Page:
A reading of Sub-section (b) discloses that it is equally as broad and comprehensive as Sub-section (a). Under its terms and provisions the Legislature has the power to divide the State into such number of conservation and reclamation districts as it may determine are essential or necessary to accomplish the purposes of the Conservation Amendment. Also, Sub-section (b) expressly declares that such districts shall be governmental agencies and bodies politic and corporate. Finally, Sub-section (b) expressly provides that conservation and reclamation districts organized under Section 59, supra, shall have such powers of government, and the right to exercise such rights, privileges, and functions concerning the subject matter of such Amendment, as may be conferred by law.

2 A reading of Sub-section (c), supra, discloses that the subject of taxation is mentioned for the first time therein. A careful study of this Sub-section convinces us that it contains no language that ought to be construed as compelling the Legislature to confer the taxing power on conservation and reclamation districts organized under Section 59, supra. Sub-section (c) simply provides that the Legislature shall authorize such indebtedness "as may be necessary," etc., and such indebtedness "may be evidenced by bonds," etc., issued under such regulations "as may be prescribed by law." This Sub-section then provides that the Legislature shall authorize the levy and collection by such districts of all taxes equitably distributed "as may be necessary" for the payment of the principal and interest of such bonds, etc. Finally, it is provided that the district shall not have authority to issue bonds or incur indebtedness unless the proposition shall first be submitted to the qualified tax-paying voters of the district. A reading of Sub-section (c), supra, clearly demonstrates that it simply provides that the Legislature shall have the power to determine and decide whether a particular district shall incur indebtedness and issue bonds to be serviced by a tax. It certainly contains no words that indicate a purpose to compel all conservation and reclamation districts to have the taxing power. With reference to bonds, it simply provides that the Legislature shall authorize such indebtedness "as may be necessary," etc., and that such indebtedness "may be evidenced by bonds," etc. In this particular it is intended that bonds representing an indebtedness of the district shall be serviced by a tax. Bonds payable only out of revenues, and that can never become a charge otherwise against the district, do not constitute an indebtedness within the meaning of Sub-section (c), supra. City of Dayton v. Allred (Commission of Appeals opinion adopted), 123 Tex. 60, 68 S.W.2d 172, and authorities there cited; City of Houston v. Allred (Commission of Appeals opinion adopted), 123 Tex. 334, 71 S.W.2d 251. In the City of Dayton Case, supra, it was held that bonds issued by a city, secured only by a lien on a public utility and its franchise and income, was not a debt within the meaning of Sections 5 and 7 of Article XI of our State Constitution. The opinion in the City of Houston Case, supra, is to the same effect. By the same course of reasoning it must be held that bonds issued by a conservation district such as this, payable solely out of the revenues thereof, and which can never become a claim against the district otherwise, do not constitute an indebtedness of such district within the meaning of Sub-section (c) of Section 59 of Article XVI of our State Constitution. Finally, on the question above discussed, when Sub-section (c) supra, is read in conjunction with the two preceding sub-sections, the conclusion we have reached becomes the more apparent.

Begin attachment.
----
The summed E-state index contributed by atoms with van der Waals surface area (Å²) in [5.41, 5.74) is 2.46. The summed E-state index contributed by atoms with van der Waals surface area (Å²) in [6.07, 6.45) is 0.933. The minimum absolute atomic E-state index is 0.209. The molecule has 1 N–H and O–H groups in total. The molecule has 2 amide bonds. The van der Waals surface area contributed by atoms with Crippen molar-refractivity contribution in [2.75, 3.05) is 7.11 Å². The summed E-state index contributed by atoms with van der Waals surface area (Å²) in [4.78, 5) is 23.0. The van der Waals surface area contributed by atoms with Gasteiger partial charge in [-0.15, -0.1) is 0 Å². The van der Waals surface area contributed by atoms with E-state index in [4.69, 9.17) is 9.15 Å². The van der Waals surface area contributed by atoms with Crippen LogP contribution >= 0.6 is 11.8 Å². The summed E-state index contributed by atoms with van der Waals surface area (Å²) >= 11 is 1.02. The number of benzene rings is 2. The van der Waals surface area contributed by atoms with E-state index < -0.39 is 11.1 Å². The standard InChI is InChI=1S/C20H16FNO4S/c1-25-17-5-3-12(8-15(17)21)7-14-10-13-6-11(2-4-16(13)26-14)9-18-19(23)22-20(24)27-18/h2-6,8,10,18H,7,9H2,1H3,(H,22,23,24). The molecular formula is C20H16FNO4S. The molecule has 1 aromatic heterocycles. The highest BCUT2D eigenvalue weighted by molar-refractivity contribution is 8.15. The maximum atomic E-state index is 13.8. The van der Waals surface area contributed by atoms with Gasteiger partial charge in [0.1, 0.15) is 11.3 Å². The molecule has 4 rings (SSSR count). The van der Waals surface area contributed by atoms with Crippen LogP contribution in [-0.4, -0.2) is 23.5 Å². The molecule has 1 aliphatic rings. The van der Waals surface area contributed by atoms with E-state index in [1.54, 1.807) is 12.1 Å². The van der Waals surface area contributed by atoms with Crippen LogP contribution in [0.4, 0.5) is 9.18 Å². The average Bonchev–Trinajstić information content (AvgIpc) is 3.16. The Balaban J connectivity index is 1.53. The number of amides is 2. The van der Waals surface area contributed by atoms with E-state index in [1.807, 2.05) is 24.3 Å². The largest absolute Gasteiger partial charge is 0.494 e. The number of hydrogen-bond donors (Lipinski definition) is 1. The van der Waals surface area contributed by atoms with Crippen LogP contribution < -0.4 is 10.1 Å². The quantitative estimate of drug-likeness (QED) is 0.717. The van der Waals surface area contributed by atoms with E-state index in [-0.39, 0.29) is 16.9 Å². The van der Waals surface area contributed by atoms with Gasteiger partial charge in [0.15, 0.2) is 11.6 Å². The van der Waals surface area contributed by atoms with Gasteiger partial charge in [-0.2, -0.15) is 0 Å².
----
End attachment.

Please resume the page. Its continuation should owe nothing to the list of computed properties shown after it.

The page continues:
3 As to objection No. 1, we hold that there is nothing in Section 59 of Article XVI of our State Constitution which prohibits our Legislature from creating the conservation and reclamation districts therein provided for without the taxing power. We further hold that these bonds do not constitute an indebtedness of such district within the meaning of Sub-section (c) of such Section 59. We further hold that there is nothing in such Section 59 to deny the Legislature the power to authorize the issuance of bonds payable solely out of the revenues of districts created thereunder.